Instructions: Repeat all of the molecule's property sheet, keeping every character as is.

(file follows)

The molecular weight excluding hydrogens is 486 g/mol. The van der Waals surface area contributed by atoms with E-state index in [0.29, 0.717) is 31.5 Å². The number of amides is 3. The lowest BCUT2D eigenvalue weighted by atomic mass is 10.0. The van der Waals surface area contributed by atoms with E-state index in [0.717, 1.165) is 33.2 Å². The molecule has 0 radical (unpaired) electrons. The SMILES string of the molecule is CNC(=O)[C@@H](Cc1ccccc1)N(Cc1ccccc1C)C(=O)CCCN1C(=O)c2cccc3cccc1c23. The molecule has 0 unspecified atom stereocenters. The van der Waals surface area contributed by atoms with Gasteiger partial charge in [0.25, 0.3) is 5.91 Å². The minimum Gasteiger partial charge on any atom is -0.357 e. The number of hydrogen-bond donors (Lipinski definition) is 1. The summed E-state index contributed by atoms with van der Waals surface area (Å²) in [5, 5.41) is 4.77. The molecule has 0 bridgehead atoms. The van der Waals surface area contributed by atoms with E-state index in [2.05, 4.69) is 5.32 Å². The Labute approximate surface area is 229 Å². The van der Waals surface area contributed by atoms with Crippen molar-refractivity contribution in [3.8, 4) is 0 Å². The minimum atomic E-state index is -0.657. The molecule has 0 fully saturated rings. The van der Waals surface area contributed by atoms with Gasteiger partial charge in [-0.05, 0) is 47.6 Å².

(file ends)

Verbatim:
The molecular weight excluding hydrogens is 486 g/mol. The van der Waals surface area contributed by atoms with E-state index in [0.29, 0.717) is 31.5 Å². The number of amides is 3. The lowest BCUT2D eigenvalue weighted by atomic mass is 10.0. The van der Waals surface area contributed by atoms with E-state index in [0.717, 1.165) is 33.2 Å². The molecule has 0 radical (unpaired) electrons. The SMILES string of the molecule is CNC(=O)[C@@H](Cc1ccccc1)N(Cc1ccccc1C)C(=O)CCCN1C(=O)c2cccc3cccc1c23. The molecule has 0 unspecified atom stereocenters. The van der Waals surface area contributed by atoms with Gasteiger partial charge in [0.25, 0.3) is 5.91 Å². The minimum Gasteiger partial charge on any atom is -0.357 e. The number of hydrogen-bond donors (Lipinski definition) is 1. The summed E-state index contributed by atoms with van der Waals surface area (Å²) in [5, 5.41) is 4.77. The molecule has 0 bridgehead atoms. The van der Waals surface area contributed by atoms with E-state index in [2.05, 4.69) is 5.32 Å². The Labute approximate surface area is 229 Å². The van der Waals surface area contributed by atoms with Crippen molar-refractivity contribution in [3.8, 4) is 0 Å². The minimum atomic E-state index is -0.657. The molecule has 0 fully saturated rings. The van der Waals surface area contributed by atoms with Gasteiger partial charge in [-0.05, 0) is 47.6 Å².